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Interview with Quichenight
Q: Tell us about a project you worked on you are especially proud of and why. What was your role?
A: I co-wrote, recorded, and played all the instruments on the Jasmin Kaset album Tuxedo. I like it because it has a retro backing track and a contemporary vocal with really interesting lyrics. Favorite thing I've done.
Q: What are you working on at the moment?
A: Just finished a record called Tesago with my project, Quichenight. Around the house, recording a little more music in the same vein--danceable rock music with a lot of synth. Kinda groovy, late-70s style. Half instrumental.
Q: Analog or digital and why?
A: A combo. I use an analog signal, I play analog instruments. The compressors I use are analog. But I'm recording on a computer. Sometimes I'll reamp an instrument through the repro of a tape machine, go back into digital. There are just so many ways to analog your sound going in and out of the box that I don't think there is a major drawback to digital at all. I'll say this--it's not especially helpful to have a visual experience with a screen while you're mixing or listening back. Why do plug-ins have cute graphics? I think it affects the way we hear, having the "pro tools TV" going, remembering it, dreaming about it. So yeah, limit your experience with the digital visual interface when mixing and recording if possible.
Q: What's your 'promise' to your clients?
A: I promise I'll give you something real.
Q: What questions do you ask prospective clients?
A: What music are you listening to? Who do you see as your audience? What's the song about?
Q: What advice do you have for a customer looking to hire a provider like you?
A: The recordings I make are more of an artifact than a product.
Q: If you were on a desert island and could take just 5 pieces of gear, what would they be?
A: Fender Stratocaster Korg DDD-1 Peavey Bandit Fender Mustang Bass Tascam 424
Q: What was your career path? How long have you been doing this?
A: I started out playing open mics in my teenage years. In my 20s, I played in a wide-variety of bands in the Boston, MA area. Moved to Nashville and have since done everything from country to Irish to punk to R&B.
Q: How would you describe your style?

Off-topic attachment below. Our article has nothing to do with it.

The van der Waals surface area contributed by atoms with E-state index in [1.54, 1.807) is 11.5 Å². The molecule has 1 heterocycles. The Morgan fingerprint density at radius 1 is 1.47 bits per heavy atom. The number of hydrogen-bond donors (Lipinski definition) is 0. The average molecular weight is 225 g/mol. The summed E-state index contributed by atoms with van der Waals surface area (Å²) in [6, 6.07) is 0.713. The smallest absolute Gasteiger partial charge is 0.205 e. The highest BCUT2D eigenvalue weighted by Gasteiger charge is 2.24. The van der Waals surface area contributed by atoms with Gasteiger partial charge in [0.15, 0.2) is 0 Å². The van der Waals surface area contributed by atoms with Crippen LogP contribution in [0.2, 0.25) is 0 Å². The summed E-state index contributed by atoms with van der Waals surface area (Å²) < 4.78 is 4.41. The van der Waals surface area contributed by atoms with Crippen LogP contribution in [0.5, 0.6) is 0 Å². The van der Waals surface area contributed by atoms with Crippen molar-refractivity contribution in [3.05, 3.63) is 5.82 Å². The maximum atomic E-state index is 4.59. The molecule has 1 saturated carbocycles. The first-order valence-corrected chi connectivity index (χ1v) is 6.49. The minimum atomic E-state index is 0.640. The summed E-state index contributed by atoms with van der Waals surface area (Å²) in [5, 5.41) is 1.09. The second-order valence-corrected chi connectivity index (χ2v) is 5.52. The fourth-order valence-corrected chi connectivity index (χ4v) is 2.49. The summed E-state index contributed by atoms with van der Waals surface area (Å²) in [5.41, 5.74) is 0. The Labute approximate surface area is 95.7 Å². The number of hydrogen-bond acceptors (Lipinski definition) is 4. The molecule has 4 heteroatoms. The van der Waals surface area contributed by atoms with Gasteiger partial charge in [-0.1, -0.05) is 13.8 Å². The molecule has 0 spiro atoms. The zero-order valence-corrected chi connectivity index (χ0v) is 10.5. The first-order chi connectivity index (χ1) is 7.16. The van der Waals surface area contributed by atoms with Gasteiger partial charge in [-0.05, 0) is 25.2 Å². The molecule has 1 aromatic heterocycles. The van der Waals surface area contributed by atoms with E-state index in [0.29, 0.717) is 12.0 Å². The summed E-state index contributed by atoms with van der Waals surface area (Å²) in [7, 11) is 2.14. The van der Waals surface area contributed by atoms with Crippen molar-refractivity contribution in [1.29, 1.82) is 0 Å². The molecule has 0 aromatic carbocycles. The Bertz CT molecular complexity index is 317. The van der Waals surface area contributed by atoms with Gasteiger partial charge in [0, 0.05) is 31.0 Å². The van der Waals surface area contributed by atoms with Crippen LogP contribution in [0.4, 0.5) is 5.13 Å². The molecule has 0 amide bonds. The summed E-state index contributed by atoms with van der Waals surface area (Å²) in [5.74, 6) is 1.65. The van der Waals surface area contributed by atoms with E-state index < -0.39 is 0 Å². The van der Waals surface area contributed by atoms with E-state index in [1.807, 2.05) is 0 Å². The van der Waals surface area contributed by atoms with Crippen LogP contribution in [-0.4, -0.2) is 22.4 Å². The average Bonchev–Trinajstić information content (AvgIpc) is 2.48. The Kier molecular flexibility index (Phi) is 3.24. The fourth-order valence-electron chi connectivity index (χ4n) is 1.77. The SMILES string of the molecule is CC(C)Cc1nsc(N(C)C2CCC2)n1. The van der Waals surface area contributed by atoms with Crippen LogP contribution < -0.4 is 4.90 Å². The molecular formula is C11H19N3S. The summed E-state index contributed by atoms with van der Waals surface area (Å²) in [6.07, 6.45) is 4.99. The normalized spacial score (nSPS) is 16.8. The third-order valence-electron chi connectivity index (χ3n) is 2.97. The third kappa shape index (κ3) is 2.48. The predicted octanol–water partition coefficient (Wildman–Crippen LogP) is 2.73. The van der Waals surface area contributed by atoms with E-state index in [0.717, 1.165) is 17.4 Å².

A: Small pleasure pop.
Q: Which artist would you like to work with and why?
A: Van Halen, original lineup. They're all still with us. It's a crime we can't get those guys together one more time and create some magic.
Q: Can you share one music production tip?
A: In the time it takes to overdub or mix something into something you don't hate, you can ofter recut it a few more times and go from there.
Q: What type of music do you usually work on?
A: Singer-songwriters looking to escape their genre.
Q: What's your strongest skill?
A: Improvising, psychoanalysis
Q: What do you bring to a song?
A: Groove, a sense of humor, a little mystery, a "group" vibe.
Q: What's your typical work process?
A: I just try and finish a song in 4 hours, mix and all. You have a finite amount of time get something fresh.
Q: Tell us about your studio setup.
A: I have an old Yamaha board, some dbx compressors, dynamic mics (EV RE-16, RE-50, 635a; Sennheiser MD-214; various Radio Shack mics made by Shure in the 80s), a 60s Japanese stencil kit with coated heads (usually I play 7A sticks); an Ampeg B4 portaflex; Peavey Bandit 65 (1981); Stratocaster; Korg DW6000 synth (1987); Korg DDD-1; Sango SG copy bass (70s Japan).
Q: What other musicians or music production professionals inspire you?
A: Todd Rundgren, Brian Eno, Brian Wilson, Prince, Gabriel Mekler, RZA, Bob Johnston
Q: Describe the most common type of work you do for your clients.
A: I make "the track." Artists will come to me with a song. Sometime's it's an orchestrated demo with some guitar or keyboard parts. Sometimes it's just a an instrument and a voice. Either way, I see it as my job to find the implied arrangement ideas embedded in that demo, and try and figure out the right mood or a way to achieve a mood specified by the artist.